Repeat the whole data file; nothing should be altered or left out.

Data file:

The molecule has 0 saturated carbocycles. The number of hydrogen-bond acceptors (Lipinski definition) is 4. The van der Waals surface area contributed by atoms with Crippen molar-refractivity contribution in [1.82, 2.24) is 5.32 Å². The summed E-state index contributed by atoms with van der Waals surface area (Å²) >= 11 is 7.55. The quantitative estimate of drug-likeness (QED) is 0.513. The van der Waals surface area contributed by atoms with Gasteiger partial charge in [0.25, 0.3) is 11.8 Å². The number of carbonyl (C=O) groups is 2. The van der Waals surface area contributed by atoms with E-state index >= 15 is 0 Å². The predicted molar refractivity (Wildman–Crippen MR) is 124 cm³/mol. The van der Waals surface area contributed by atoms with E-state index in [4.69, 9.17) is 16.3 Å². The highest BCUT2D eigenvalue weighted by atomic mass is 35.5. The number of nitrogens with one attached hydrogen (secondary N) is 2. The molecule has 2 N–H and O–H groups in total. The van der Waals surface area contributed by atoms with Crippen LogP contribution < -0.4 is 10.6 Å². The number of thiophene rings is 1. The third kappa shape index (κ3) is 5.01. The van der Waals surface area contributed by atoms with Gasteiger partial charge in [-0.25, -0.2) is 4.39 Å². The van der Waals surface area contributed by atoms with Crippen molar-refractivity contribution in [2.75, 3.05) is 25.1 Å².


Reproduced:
The molecule has 0 saturated carbocycles. The number of hydrogen-bond acceptors (Lipinski definition) is 4. The van der Waals surface area contributed by atoms with Crippen molar-refractivity contribution in [1.82, 2.24) is 5.32 Å². The summed E-state index contributed by atoms with van der Waals surface area (Å²) >= 11 is 7.55. The quantitative estimate of drug-likeness (QED) is 0.513. The van der Waals surface area contributed by atoms with Gasteiger partial charge in [0.25, 0.3) is 11.8 Å². The number of carbonyl (C=O) groups is 2. The van der Waals surface area contributed by atoms with E-state index >= 15 is 0 Å². The predicted molar refractivity (Wildman–Crippen MR) is 124 cm³/mol. The van der Waals surface area contributed by atoms with E-state index in [4.69, 9.17) is 16.3 Å². The highest BCUT2D eigenvalue weighted by atomic mass is 35.5. The number of nitrogens with one attached hydrogen (secondary N) is 2. The molecule has 2 N–H and O–H groups in total. The van der Waals surface area contributed by atoms with Crippen LogP contribution < -0.4 is 10.6 Å². The number of thiophene rings is 1. The third kappa shape index (κ3) is 5.01. The van der Waals surface area contributed by atoms with Gasteiger partial charge in [-0.25, -0.2) is 4.39 Å². The van der Waals surface area contributed by atoms with Crippen molar-refractivity contribution in [2.75, 3.05) is 25.1 Å².